Organizing as “Setting the Stage”

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setting the stage

What if, instead of tidying up, we viewed decluttering as creating our environment, as setting the stage for our life story?  What if we understood organizing as creating a place for our lives to unfold in?  What if we knew deeply that the environment we create at home or work shapes our feelings and our experiences?  Maybe this would help us understand how important the setting for our world is.

What if we understood decluttering as an act of creating a setting we want rather than struggling against what we don’t want?  Creating our stage, creating our world, creating the backdrop for our life experience.

We shape our environment, and our environment in turn shapes us.  Feel the difference between a sloppy, uncared for messy space and a cared for, clean, and simple space.  These spaces evoke different experiences.  Moreover,different parts of ourselves emerge depending on our environment.  We could spend years in therapy, but if we create an environment at home that signals to us that we don’t matter, we could easily revert to feeling depressed.

I went to the theatre last week and saw a wonderful play.  It was the story of a grown son who was leaving his very traditional home to head into the wider world.  With a very few props and outstanding acting, a whole world was evoked for the audience.  We laughed and cried with the characters who struggled with the age-old theme of leaving home.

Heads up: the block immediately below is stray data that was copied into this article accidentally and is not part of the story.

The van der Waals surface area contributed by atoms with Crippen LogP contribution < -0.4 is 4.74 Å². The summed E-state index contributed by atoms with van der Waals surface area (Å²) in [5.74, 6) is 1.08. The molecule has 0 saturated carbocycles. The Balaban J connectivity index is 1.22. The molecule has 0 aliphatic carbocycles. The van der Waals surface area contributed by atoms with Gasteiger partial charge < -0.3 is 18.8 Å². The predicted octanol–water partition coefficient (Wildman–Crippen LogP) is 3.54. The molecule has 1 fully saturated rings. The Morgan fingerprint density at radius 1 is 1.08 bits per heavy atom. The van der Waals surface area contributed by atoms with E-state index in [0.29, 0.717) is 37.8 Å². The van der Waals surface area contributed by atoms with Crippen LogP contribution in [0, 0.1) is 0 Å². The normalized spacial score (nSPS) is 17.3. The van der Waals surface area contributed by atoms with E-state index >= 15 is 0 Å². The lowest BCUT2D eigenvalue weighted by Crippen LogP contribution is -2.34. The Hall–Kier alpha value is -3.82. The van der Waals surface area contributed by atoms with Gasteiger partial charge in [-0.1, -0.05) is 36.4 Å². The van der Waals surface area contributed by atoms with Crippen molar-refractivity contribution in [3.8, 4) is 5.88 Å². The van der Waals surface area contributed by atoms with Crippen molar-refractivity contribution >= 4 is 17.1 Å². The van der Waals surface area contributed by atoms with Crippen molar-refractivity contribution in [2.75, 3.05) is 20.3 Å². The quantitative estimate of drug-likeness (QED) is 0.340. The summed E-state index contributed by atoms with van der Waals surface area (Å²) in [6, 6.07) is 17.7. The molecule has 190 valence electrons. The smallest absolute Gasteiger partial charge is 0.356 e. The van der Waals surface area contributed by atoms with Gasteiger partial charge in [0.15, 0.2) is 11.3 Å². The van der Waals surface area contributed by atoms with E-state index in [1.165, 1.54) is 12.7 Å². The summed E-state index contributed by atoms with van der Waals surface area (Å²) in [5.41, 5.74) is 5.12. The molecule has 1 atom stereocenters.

I saw how little it takes to evoke a world.

Our apartment is small but well designed.  There is so little excess stuff that it’s easy to declutter.  After dinner, the three of us often read together or play games.  Last night we watched an old episode of a nineteen sixties Western called “Have Gun Will Travel.”  We aren’t messing around with the mess.  Even our nine year-old Jonathan is able to create a lot of order in his room.

The architect who designed our small apartment here in Jerusalem knew a lot about creating an elegant space.  With a few design elements he created a place that evokes spaciousness and calm.  In contrast, in the Boston area, we live in a standard issue 1950’s split level ranch house.  It evokes clunkiness and a feeling of disconnectedness.

Architects know the power of environment to shape feelings and experiences.  Let’s not neglect this knowledge as we create the world that we live in.

  • Hi Marilyn,

    I’m studying for the ICD’s CD exam, and the recording refers to your book “It’s Hard to Make a Difference When You Can’t Find Your Keys,” which then led me to your website and blog. Your writings and ruminations on what “organized” and “organizing” mean resonate with me and my own organizing philosophy.

    I’d like to have permission to quote from this blog entry and link back to your site, since the other activity to do today (or this week, if I don’t hear from you!) is write my almost-too-late-for-March March blog!

    Thanks, Judith Houlding